Press Conference on Humanitarian Situation in South Sudan

4 December 2013

Press Conference on Humanitarian Situation in South Sudan

4 December 2013
Press Conference
Department of Public Information • News and Media Division • New York

Press Conference on Humanitarian Situation in South Sudan

 


The ongoing humanitarian crisis in South Sudan needed continued global attention and support, a senior United Nations humanitarian official said today at a Headquarters news conference following her visit to the world’s youngest country.


“The purpose of my mission was to keep the global spotlight on the complex humanitarian crisis in South Sudan and find ways to strengthen partnership and collaboration with regional organizations and the Government,” said Kyung-wha Kang, Assistant Secretary-General for Humanitarian Affairs and Deputy Emergency Relief Coordinator.


Having travelled to Bor and other places in Jonglei State, she recalled meeting families affected by violence and by seasonal floods, adding that the country was struggling to provide security and meet the basic needs of its people.  An estimated 4.5 million people needed humanitarian assistance, including nearly 1 million facing severe food insecurity, she said.  Recent floods had affected nearly 345,000 people, with many losing their homes and farmlands.


Although the humanitarian situation in the country had improved slightly over the past year, United Nations agencies and aid partners had continued to work with the Government to meet the needs of communities affected by crises.  “It was very clear that much more need to be done,” she stressed.  Her focus was to engage the Government and other partners to find sustainable solutions to South Sudan’s protracted crises.  That would include investing in better disaster management, strengthening the infrastructure and ensuring a lasting peace and development.


Her office launched a multi-year plan starting in 2014, centring on immediate emergency needs, as well as such longer-term measures as community resilience and national capacity building, an approach which she described as different from before.  The plan aimed at helping the country to cope better with crises and help disaster-hit communities to recover and build back stronger.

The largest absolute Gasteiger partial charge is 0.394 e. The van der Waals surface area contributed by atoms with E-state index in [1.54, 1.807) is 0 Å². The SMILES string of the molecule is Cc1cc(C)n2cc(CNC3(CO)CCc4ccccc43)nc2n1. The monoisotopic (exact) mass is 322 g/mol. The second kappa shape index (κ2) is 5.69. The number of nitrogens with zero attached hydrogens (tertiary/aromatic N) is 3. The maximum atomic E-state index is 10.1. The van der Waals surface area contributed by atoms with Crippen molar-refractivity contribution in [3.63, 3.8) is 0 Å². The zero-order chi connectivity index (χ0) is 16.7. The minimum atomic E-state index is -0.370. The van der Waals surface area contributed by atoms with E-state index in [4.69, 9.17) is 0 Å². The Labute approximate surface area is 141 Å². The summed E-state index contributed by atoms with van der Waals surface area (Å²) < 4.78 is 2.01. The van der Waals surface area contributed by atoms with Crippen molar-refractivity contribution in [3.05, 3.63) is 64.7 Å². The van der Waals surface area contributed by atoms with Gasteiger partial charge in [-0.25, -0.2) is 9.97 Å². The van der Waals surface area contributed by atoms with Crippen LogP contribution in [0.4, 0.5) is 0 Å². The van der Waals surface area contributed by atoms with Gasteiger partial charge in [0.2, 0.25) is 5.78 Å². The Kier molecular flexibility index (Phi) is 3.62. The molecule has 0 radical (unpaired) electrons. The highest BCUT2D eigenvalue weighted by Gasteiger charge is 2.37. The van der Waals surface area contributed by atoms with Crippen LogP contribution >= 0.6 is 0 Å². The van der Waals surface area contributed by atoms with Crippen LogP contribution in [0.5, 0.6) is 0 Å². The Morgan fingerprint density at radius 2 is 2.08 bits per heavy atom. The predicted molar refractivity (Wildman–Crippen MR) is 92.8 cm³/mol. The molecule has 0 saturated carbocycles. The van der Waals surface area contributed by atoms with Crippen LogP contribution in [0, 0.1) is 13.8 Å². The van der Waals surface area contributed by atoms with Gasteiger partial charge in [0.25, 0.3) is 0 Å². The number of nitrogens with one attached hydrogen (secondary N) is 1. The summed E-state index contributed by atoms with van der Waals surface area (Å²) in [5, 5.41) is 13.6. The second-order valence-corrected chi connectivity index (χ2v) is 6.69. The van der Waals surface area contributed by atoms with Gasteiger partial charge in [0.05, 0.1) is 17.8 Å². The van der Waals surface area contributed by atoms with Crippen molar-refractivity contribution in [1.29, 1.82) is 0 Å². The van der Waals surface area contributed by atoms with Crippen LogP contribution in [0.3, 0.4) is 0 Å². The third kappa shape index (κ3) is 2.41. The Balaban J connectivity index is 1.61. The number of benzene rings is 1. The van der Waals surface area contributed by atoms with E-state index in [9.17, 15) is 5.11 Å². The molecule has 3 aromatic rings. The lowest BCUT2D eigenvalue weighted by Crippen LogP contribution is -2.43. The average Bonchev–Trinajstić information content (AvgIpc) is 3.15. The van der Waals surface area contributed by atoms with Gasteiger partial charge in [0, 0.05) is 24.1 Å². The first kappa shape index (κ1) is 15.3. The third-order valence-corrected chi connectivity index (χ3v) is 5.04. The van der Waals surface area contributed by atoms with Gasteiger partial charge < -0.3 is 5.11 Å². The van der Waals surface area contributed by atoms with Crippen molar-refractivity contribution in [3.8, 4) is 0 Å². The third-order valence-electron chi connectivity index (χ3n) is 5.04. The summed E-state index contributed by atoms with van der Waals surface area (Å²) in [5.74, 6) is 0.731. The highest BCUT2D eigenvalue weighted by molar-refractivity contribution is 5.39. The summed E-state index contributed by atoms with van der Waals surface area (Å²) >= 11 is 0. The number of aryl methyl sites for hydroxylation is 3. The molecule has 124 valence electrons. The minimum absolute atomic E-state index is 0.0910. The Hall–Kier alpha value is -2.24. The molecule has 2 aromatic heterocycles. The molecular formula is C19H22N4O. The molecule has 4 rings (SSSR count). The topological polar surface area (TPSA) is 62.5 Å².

Her trip included a visit to Addis Ababa, Ethiopia, where she participated in a regional coordination meeting with the African Union, and to Nairobi, Kenya, where she co-chaired the Great Lakes consultation, which highlighted humanitarian impacts of the ongoing conflict in eastern Democratic Republic of the Congo.


Replying to a question on the use of child soldiers in South Sudan, Ms. Kang said the issue had not been raised in her visit and that there was no evidence that it was an ongoing practice with Government forces.  But, some active rebel groups required further scrutiny.  For statistics, she referred to the United Nations Children’s Fund (UNICEF) and the Office of the Special Representative of the Secretary-General on Children and Armed Conflict.


A greater challenge for child protection was orphans in armed conflict and inter-communal clashes.  She saw countless street children in Bor.  The authorities had little capacity to take care of street children not enrolled in schools.  That problem was extensively discussed during her visit.


On a question on returns, she said that while 1.9 million people had returned from Sudan to South Sudan, there was cause for concern as 20,000 South Sudanese remained in open areas in Khartoum.  There was an ongoing discussion between the two Governments on returns.  Furthermore, she had seen returnees arriving to a transit centre in Juba on barges provided by the International Organization for Migration.


Asked if her office was talking to rebel groups in South Sudan, she said that it was in discussion with David Yau Yau’s group and other rebel movements because humanitarian assistance needed to reach people under their control.


On access, she said South Kordofan and Blue Nile remained off-limits and a vaccination campaign had not started there.  Many places in South Sudan were hard to reach due to insecurity, absence of infrastructure and lack of air-lifting capacity.  When the rainy season came, about 60 per cent of the roads disappeared.


As for long-term violence in Jonglei State, she said that the dry season brought a possibility of renewed clashes.  Stressing the importance of active political leadership to bring about reconciliation, she said there were some hopeful initiatives, such as a peace offer from the Government to David Yau Yau’s group.  She also highlighted the Government’s lack of capacity to investigate incidents of violence and measures to support victims.


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For information media • not an official record
For information media. Not an official record.